Not in spite of, but precisely for these reasons, horror films provide an important case study for thinking about religious meaning in contemporary culture. But, of course, horror is not widely respected as a serious partner for religious, theological, or philosophic reflection. Only 3 horror films surface in the recent AFI Top 100 list (Psycho at number 18; Jaws at number 48; and Frankenstein at number 87), and only 3 have ever even been nominated for an Academy Award for Best Picture (The Sixth Sense in 1999; Jaws in 1975, and The Exorcist in 1973). None has ever won. The recent surge in studies of religion and film reflect this general disdain for horror film, and uniformly neglect any sustained consideration of the genre1 while, at the same time, the recent spike in philosophical and psychological studies of the horror genre pay little focused attention to its explicitly religious dimensions.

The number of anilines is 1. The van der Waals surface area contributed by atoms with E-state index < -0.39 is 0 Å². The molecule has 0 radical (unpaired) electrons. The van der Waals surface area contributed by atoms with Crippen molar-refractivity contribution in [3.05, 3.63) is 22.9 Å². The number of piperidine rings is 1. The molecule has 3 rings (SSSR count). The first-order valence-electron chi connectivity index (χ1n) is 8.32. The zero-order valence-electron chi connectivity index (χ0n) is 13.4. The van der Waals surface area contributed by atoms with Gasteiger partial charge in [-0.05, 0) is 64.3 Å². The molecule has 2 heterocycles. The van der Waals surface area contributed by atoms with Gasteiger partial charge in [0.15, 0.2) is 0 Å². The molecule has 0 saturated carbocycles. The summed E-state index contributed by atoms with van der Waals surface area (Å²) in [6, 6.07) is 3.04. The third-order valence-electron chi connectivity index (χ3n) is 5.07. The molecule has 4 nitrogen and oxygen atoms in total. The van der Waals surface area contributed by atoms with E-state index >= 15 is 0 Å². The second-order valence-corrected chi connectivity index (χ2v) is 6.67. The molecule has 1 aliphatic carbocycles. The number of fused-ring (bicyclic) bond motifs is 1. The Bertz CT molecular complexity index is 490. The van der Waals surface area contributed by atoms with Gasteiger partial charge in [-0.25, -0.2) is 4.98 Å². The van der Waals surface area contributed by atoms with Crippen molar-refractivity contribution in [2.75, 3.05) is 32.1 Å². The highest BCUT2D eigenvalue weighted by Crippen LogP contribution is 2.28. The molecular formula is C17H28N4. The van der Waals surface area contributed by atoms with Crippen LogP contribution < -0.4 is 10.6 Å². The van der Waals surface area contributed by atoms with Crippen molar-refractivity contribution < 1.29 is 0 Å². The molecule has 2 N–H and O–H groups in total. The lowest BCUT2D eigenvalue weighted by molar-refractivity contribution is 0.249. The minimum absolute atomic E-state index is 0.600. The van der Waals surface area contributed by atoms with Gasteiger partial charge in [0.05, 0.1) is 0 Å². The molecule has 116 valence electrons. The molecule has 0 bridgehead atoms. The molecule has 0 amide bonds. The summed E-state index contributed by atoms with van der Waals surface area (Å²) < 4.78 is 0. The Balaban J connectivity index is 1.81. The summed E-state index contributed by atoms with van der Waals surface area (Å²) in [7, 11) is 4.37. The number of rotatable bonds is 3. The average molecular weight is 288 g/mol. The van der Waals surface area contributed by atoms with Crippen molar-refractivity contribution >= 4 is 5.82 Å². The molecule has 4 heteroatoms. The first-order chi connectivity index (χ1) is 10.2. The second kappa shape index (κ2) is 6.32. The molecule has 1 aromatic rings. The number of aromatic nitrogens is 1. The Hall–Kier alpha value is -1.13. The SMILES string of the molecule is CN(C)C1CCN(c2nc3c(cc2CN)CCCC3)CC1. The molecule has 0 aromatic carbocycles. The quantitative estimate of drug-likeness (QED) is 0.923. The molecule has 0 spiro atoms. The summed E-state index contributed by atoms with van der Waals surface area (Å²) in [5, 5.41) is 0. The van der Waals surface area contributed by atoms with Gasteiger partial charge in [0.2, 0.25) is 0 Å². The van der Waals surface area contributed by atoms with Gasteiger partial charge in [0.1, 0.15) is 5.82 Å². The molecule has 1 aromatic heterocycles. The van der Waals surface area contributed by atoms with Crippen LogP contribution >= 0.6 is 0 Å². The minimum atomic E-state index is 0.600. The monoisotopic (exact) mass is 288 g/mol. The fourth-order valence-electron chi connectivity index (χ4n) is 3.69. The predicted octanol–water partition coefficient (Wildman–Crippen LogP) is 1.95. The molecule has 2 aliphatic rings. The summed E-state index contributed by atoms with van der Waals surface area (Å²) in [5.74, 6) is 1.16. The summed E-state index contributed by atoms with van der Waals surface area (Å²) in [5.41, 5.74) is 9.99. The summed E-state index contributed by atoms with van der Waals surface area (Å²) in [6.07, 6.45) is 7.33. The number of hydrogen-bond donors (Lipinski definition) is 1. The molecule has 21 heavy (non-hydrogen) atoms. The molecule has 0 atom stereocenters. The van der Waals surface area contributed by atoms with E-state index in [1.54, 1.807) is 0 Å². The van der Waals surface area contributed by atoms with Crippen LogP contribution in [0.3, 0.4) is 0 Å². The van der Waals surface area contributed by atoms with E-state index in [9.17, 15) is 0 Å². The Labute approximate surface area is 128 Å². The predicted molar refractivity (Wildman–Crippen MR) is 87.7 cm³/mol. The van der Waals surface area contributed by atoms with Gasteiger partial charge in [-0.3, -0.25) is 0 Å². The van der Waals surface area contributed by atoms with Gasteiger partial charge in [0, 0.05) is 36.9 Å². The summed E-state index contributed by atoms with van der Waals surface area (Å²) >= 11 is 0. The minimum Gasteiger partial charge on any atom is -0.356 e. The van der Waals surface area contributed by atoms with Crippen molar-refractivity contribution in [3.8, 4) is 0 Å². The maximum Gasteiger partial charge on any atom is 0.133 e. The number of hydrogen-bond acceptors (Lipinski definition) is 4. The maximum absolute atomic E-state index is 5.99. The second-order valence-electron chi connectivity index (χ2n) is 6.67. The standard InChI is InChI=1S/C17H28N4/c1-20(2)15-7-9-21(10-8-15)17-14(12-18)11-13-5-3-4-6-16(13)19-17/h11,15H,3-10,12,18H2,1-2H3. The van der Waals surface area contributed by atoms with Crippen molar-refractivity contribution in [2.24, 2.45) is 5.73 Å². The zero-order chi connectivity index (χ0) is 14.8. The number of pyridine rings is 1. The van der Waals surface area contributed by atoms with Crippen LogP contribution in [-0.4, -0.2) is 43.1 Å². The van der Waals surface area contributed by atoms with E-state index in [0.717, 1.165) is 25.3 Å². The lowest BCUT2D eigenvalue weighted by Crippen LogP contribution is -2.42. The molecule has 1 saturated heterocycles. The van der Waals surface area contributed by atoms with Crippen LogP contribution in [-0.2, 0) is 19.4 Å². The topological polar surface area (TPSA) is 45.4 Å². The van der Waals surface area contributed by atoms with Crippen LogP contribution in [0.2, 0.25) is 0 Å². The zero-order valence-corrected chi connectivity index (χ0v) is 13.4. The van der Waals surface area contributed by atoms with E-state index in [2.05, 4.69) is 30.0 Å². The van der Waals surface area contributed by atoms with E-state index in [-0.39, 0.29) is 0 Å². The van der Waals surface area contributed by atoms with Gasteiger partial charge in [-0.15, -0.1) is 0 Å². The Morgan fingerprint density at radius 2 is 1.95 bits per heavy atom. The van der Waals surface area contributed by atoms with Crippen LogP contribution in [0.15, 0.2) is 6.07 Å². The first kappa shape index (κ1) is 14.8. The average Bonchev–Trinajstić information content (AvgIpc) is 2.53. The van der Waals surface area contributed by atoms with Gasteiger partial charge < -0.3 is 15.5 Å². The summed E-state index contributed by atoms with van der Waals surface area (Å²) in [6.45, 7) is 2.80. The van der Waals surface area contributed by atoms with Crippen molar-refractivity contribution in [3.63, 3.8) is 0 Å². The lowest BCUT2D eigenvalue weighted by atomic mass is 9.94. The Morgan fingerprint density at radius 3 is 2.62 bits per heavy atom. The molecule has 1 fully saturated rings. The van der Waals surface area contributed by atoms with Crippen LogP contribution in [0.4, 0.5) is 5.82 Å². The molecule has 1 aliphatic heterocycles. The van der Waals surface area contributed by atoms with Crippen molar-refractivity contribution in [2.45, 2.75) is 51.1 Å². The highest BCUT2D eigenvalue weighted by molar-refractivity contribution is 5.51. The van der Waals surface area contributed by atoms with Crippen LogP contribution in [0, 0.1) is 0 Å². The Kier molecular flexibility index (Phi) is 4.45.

In this essay, I will look briefly at just a few of the ways that religious questions and religious themes show up in the cinema of horror. In doing so, however, it is important to note from the outset that the breadth and complexity of horror film is not easily encapsulated in any single genre classification. Horror as a genre stretches across any number of different character types, locations, story lines, or time periods. Whatever value is to be found in thinking about horror film in terms of its recurrent patterns, common themes, or shared affects on audiences, therefore, entails certain risks that require a good deal of flexibility and humility. As Andrew Tudor reminds us, all genre is "a social construction and as such is subject to constant negotiation and re-formulation.''2 Every so often, for example, a film comes along that redefines the horror genre, stretches its boundaries, shocks us in new ways, or transforms existing conventions. Examples of such films would be Psycho, Night of the Living Dead, Rosemary's Baby, The Exorcist, or Halloween. It may be possible to identify some of the persistent features of horror films that help us to understand more about ourselves in terms of our primal fears and repulsions, our collective unconscious, or our buried psyches. However, I take it that who we are both as selves and communities are always being formed in unique and context-dependent ways that alter our ways of knowing and our patterns of relating to one another. All of this requires that film changes, sometimes drastically, if it really is to speak to us and for us.